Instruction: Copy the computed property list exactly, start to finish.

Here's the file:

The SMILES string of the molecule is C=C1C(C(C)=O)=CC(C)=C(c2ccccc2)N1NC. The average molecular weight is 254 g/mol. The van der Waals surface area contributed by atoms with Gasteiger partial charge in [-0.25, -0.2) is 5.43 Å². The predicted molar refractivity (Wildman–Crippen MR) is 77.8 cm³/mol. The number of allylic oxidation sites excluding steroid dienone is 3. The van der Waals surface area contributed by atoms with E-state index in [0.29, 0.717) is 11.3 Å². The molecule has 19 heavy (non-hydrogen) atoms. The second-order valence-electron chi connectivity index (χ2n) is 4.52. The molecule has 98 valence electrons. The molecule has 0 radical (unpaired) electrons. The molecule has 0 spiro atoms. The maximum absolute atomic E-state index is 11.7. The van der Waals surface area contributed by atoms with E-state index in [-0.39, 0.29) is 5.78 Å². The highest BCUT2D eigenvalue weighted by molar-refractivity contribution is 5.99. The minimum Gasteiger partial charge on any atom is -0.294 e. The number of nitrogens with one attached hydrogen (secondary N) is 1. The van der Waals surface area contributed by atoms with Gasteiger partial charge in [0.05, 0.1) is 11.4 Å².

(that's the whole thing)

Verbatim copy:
The SMILES string of the molecule is C=C1C(C(C)=O)=CC(C)=C(c2ccccc2)N1NC. The average molecular weight is 254 g/mol. The van der Waals surface area contributed by atoms with Gasteiger partial charge in [-0.25, -0.2) is 5.43 Å². The predicted molar refractivity (Wildman–Crippen MR) is 77.8 cm³/mol. The number of allylic oxidation sites excluding steroid dienone is 3. The van der Waals surface area contributed by atoms with E-state index in [0.29, 0.717) is 11.3 Å². The molecule has 19 heavy (non-hydrogen) atoms. The second-order valence-electron chi connectivity index (χ2n) is 4.52. The molecule has 98 valence electrons. The molecule has 0 radical (unpaired) electrons. The molecule has 0 spiro atoms. The maximum absolute atomic E-state index is 11.7. The van der Waals surface area contributed by atoms with E-state index in [-0.39, 0.29) is 5.78 Å². The highest BCUT2D eigenvalue weighted by molar-refractivity contribution is 5.99. The minimum Gasteiger partial charge on any atom is -0.294 e. The number of nitrogens with one attached hydrogen (secondary N) is 1. The van der Waals surface area contributed by atoms with Gasteiger partial charge in [0.05, 0.1) is 11.4 Å².